Gillian Harvey: On being a working mum
Read our first column on the trials and tribulations in trying to have it all, by freelance writer, author and mum-of-five Gillian Harvey.
I’ve always worked. In my time, I’ve been a teacher, a barmaid, a shop assistant, a cashier in a building society, a legal secretary and, latterly, a writer and journalist.
But the biggest change in my working life was definitely post-motherhood.
In the world of work, becoming a mum is the ultimate game-changer. And I’m not talking about the setbacks some women face after maternity leave, or the need to work part-time or flexibly. For me, the biggest change postpartum is the way work makes me feel.
Before being a mum, put in a good day’s work and you feel satisfied, and as if you’ve achieved something important. You may decide to slip off your shoes, put your feet up and reward yourself with a glass of vino, a chocolate bar or an indulgent bubble-bath – after all, you’ve earned it!
Once you’ve squeezed out a sprog or two, the aftermath of a hard day’s work is not vino and bubbles, but having to shoulder an ever-growing burden of guilt.
It doesn’t matter how you rationalise it – yes, your work puts food on the table, pays the mortgage, keeps them in shoes. But were you actually there, playing Lego, reading stories or congratulating them for having a life-changing bowel movement? No? Then, no matter what your brain says, you feel as if you’ve failed just a little each time you shut the office door.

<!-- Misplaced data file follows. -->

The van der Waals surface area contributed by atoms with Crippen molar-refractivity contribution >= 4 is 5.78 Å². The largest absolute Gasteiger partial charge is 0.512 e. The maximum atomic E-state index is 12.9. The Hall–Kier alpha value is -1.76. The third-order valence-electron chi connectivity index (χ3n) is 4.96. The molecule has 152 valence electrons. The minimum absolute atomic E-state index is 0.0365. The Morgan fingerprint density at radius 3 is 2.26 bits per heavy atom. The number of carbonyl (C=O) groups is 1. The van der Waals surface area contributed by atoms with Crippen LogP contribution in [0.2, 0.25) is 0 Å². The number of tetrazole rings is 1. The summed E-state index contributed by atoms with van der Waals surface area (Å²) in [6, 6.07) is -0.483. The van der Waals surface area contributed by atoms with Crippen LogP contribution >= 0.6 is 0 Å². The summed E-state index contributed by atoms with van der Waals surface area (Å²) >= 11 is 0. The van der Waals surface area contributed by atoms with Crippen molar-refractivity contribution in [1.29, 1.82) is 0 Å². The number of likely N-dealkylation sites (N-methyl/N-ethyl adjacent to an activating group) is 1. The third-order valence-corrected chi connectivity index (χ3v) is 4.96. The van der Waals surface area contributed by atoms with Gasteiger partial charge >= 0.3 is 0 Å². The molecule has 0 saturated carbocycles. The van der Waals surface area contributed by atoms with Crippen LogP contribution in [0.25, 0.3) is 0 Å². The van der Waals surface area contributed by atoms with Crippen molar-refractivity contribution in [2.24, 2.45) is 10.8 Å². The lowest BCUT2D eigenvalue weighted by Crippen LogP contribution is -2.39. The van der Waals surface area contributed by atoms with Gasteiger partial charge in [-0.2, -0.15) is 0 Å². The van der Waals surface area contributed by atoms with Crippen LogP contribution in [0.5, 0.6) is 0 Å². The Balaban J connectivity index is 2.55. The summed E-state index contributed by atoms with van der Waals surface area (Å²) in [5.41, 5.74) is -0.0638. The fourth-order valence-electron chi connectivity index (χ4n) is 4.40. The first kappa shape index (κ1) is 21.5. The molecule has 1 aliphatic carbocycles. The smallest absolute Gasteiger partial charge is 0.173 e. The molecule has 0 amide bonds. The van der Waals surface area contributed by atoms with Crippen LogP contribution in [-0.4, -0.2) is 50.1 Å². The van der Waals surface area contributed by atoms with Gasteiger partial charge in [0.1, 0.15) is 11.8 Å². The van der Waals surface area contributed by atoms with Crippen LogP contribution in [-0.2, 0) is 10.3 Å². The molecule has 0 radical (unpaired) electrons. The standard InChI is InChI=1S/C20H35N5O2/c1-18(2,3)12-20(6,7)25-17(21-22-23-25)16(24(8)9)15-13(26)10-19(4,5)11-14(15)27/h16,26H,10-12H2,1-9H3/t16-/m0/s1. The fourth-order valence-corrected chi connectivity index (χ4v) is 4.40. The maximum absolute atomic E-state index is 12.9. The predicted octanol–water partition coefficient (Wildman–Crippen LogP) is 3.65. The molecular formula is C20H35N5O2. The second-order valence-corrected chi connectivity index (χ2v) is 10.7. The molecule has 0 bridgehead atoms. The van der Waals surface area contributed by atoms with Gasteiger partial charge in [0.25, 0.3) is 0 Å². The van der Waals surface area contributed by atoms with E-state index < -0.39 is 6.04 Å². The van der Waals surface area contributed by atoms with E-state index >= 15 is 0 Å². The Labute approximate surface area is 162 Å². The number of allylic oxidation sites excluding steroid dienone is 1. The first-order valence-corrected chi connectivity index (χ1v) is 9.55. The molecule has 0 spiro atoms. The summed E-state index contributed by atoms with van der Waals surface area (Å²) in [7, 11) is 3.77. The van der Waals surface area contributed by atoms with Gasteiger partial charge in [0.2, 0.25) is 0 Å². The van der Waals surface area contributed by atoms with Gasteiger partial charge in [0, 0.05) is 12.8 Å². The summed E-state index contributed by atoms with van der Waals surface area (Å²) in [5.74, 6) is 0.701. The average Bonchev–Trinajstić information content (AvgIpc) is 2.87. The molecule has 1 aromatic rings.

I’m lucky enough to be able to work from home in my current role, which takes care of some of the logistical nightmares outside of school hours. But working at home when the kids are at large has its drawbacks – despite my husband’s best efforts, I’m besieged with interruptions. Because, in my kids’ eyes at least, there is no-one better qualified to toast bread or wipe bottoms.
When your kid asks you for help and you have to tell them to go away, believe me, it leaves you feeling wretched.
Worse, I’m guilty of the ultimate motherhood sin. I like work. I enjoy what I do. I like stepping out of the role of mum and stepping into the world of writing. Whether I’m scribbling the text for a brochure, or writing a medical piece on coping with haemorrhoids, I enjoy crafting sentences and seeing an article take shape.
What kind of mum would want to write about people’s bum problems rather than play with her own children?
Worse, when I exit my office after stealing an hour or two to catch up, I end up apologising. “Sorry I had to work,” I say. All the time, wondering whether I mean it and worrying that if I don’t, what it says about me.
Of course, like most mums, however frustrating things get, I wouldn’t have it any other way. It took rounds of IVF to achieve my family. But I also can’t (and don’t want to) give up my work. In fact, even if I won the lottery I’m pretty sure I’d still want to write (although maybe not about piles).
So I’m stuck living the perfect life, but pulling behind me the weight of knowing that whether at work or play, I’ll never feel as if I’m getting the balance right.
Gillian Harvey is a writer and mum-of-five. Her debut novel Everything is Fine is out with Orion in May 2020.